Mikel Arteta gave an animated response when quizzed on a campaign to protect referees from abuse.
A campaign in the Daily Mail has been launched to try and protect matchday officials from undue abuse, listing the Arsenal boss among a number of culprits who have fueled the criticism that they face.
The Gunners have been at the centre of a number of refereeing controversies, most notably the VAR call that ruled in favour of Newcastle as Anthony Gordon secured a 1-0 win for the Magpies at St Jam.
When asked about the campaign, Arteta delivered an impassioned response, saying that emotion is what makes Premier League football so special.
Speaking in his press conference, Arteta said: “I saw the article, saw the campaign and saw my picture but I took it as a compliment because I’ve been here 20 years and I have supported the league, the players, the referees and I’ve promoted the game, always, in the best possible manner.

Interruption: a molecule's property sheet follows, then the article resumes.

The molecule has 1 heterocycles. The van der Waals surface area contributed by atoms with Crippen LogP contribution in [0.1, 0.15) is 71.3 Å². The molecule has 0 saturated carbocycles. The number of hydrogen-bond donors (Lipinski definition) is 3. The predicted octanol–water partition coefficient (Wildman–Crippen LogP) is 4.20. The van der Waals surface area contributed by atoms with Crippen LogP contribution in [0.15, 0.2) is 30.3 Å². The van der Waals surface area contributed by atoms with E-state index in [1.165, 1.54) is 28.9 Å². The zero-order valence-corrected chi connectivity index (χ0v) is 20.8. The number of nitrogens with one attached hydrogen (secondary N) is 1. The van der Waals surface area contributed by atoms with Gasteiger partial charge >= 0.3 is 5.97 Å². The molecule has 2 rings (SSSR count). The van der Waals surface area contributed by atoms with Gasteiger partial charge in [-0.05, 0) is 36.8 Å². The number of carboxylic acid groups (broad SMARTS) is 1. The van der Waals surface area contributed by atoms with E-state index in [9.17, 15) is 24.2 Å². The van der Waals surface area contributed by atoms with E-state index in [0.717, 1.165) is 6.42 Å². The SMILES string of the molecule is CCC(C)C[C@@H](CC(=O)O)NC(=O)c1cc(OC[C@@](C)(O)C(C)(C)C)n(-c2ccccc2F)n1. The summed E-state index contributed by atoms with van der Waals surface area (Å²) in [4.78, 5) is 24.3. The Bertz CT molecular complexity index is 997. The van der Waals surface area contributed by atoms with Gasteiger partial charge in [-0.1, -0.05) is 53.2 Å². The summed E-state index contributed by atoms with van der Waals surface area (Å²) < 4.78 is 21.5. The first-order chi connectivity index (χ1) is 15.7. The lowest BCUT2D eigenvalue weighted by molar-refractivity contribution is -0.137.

“I expect that if we want to continue to do that then you have to give your opinion and I have given hundreds of opinions, but if you want to isolate one in one moment to talk about something I believe and use it in a different way? I don’t think that’s fair.
“We live the game, you know, with emotion. I react when a player scores a goal, yeah? I react when a player gives the ball away, yeah? I react to an official when he wants to fly on the pitch and give treatment and I say ‘no!’
“We are constantly reacting. This is the game. We live a game that is passionate, you know, and we play to win and it has to happen and you have to react.
“If not, let’s sit here in the theatre, be on mute, and let’s see if this league and this game is as interesting.
“It won’t. That’s what makes it so special.”
Asked if it’s impossible to expect people to change their behaviour, Arteta said: “No, it is (possible), but we have to ask, what does that mean? What does it mean to ‘improve it’?”
Responding to the reporter’s suggestion about showing more respect, the Arsenal boss replied: “How? It’s like an onion and we talk superficially so we have to go to the bottom of it.
“What do we expect from each other? ‘This, this is good behavour’.
“If they tell me ‘these three things are going to help’ then believe me, I’ll try my best to help, for sure, but we have to be detailed.
“Don’t talk globally about one situation three months later because we have to go to the history of why we all say how we behave because I can be really good here today because of three years ago.”